It may very well be that the people who were the focus of past “rescue efforts” now offer the social capital needed to ensure the survival and thriving of our communities today.
by Stephen G. Donshik
Last week I had the very special opportunity to be a member of the faculty of the Memorial Foundation for Jewish Culture’s Nahum Goldman Fellowship (NGF). The 26th seminar took place just south of Tiberias. As in the past there were young Jewish leaders from around the world – from Melbourne to Montevideo, from Mumbai to Los Angeles, and from Capetown to Montreal. Their average age was about 32. Their involvement in their communities and their commitment to the Jewish people united them and made the discussions and dialogues both interesting and inspirational.
I would like to focus on one aspect of the Fellowship seminar that was extremely moving and was something I had not felt in the past. Among the participants in this year’s program were a number of Russian speakers who were either born in the FSU or were born to parents who emigrated from the FSU and raised their families in Jewish communities in the West. As one who was both active in the movement to rescue Soviet Jews in the 1960s and involved in the late 1980s and 1990s in training paid and volunteer leaders in the Jewish communities in the FSU, I was quite sensitive to these participants’ interests and contributions to the discussions.
I could not help thinking about the fact that the generation of the parents of these participants were my students and that now their children were active in Jewish communities around the world. For example, one of the participants works with the national office of Hillel, the Foundation for Jewish Campus Life, in Washington, DC. He is involved in developing Jewish life on college campus in North America and with the nascent Hillel structure on campuses in Israel. Another young man is working with the Jewish Child Care Association in New York and reaching out to Bucharian Jewish youth in Queens. Another participant is an active Israeli volunteer in a project to develop an Internet connection to enable all the graduates of the NGF programs to share their experiences.
These examples represent two miracles of Jewish life. Only a generation ago the Jewish world was demonstrating for the right of Jews in the FSU to emigrate from their countries and then to decide whether to live in Israel or in another country in the free world. The first miracle is that most of the Jewish world thought the Jews in the FSU would never be allowed to leave, and yet we are still here and the Soviet Union no longer exists. The second miracle is that from Jews who had barely any Jewish identity and did not come from a tradition of being involved and active in the Jewish community stem leaders of Jewish communities in Israel and around the world.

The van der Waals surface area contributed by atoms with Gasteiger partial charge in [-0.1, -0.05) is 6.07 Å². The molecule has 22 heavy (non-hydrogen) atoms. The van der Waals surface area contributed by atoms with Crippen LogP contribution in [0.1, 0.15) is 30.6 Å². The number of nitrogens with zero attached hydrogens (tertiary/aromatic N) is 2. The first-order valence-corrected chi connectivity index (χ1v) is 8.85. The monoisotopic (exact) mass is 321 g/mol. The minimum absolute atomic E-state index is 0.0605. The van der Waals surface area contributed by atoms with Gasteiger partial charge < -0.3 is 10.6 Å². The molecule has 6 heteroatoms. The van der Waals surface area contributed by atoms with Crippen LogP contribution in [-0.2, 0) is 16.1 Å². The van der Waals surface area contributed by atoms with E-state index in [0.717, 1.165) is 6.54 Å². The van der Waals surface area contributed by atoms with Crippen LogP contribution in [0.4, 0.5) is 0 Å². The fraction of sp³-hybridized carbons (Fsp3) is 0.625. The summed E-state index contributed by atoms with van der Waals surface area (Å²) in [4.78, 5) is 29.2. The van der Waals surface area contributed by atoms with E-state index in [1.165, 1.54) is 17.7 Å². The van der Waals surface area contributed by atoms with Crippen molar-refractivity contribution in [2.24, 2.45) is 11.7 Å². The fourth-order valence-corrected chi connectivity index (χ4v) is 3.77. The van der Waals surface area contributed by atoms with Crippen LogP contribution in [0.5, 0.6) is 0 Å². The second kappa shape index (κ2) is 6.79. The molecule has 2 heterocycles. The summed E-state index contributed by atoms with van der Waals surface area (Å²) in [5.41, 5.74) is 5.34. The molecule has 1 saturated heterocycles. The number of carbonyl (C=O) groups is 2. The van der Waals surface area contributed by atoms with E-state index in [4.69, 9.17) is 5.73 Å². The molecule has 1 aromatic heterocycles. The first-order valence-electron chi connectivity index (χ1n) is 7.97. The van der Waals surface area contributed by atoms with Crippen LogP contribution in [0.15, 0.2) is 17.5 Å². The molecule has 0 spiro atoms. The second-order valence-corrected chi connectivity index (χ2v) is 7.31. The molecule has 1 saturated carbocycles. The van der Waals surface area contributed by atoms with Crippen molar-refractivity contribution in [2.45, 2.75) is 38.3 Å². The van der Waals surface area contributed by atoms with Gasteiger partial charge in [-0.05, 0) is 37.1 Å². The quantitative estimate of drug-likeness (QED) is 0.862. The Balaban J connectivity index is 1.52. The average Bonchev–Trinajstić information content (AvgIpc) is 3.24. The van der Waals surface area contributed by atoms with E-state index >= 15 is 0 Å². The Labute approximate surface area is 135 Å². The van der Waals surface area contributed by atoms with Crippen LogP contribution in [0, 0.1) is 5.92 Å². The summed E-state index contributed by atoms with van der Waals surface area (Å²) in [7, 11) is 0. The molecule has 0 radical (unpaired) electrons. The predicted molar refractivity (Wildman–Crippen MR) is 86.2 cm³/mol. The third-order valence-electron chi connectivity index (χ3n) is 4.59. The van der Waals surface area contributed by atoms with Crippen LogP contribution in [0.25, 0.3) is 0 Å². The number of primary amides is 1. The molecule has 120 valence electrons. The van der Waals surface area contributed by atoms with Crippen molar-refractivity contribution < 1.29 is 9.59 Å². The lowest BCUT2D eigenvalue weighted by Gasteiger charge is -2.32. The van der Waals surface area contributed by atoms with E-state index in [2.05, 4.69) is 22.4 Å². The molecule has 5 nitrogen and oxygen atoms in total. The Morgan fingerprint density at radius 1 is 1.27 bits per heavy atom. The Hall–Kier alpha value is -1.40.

There are many efforts to reach the young Russian-speaking population, including Limmud FSU (which has been covered in the pages of ejewishphilanthropy.com). There is also outreach to these young people to attract and engage them in Birthright trips and in follow-up Judaic studies programs in Israel and in Jewish communities throughout the world. The seriousness with which these young Russian-speaking Jews approach both involvement in community activities and in learning more about their Jewish heritage and traditions is quite moving.
In the early 1990s the Memorial Foundation sponsored NGF programs in the FSU in which members of the local communities participated along with Jews from around the world. At that time the local Jews were in a process of learning about the global Jewish community and studying different models of community life. Based on their experience under a communist regime, concepts like community decision making and community leadership often had negative connotations. After participating in the NGF and similar seminars they were able to distinguish between the Comsomol (Young Communist League) activities and those that were developed and implemented by independent voluntary Jewish communities in different countries.
For the newly reborn Jewish communities in cities throughout the FSU, the language of community involvement and leadership development provided a framework to understand the challenges faced by Jews around the world. During the initial years of freedom they grew to learn about the crucial issues of Jewish identity, community building, and continuity, and young Russian speakers came to join the ranks of Jewish communal leaders. The Russian-speaking participants at the NGF seminar represent the integration of this group into the ranks of professional and volunteer Jewish leadership.
The established Jewish communities around the world now face the challenge of taking advantage of the resources these young leaders have to offer. They have much to contribute to their communities, and our current focus on the meaning of Jewish peoplehood and unity makes it particularly important to involve them. It may very well be that the people who were the focus of past “rescue efforts” now offer the social capital needed to ensure the survival and thriving of our communities today.
Stephen G. Donshik, D.S.W., is a lecturer at Hebrew University’s International Nonprofit Management and Leadership Program and has a consulting firm focused on strengthening nonprofit organizations and their leadership for tomorrow. Stephen is a regular contributor to eJewish Philanthropy.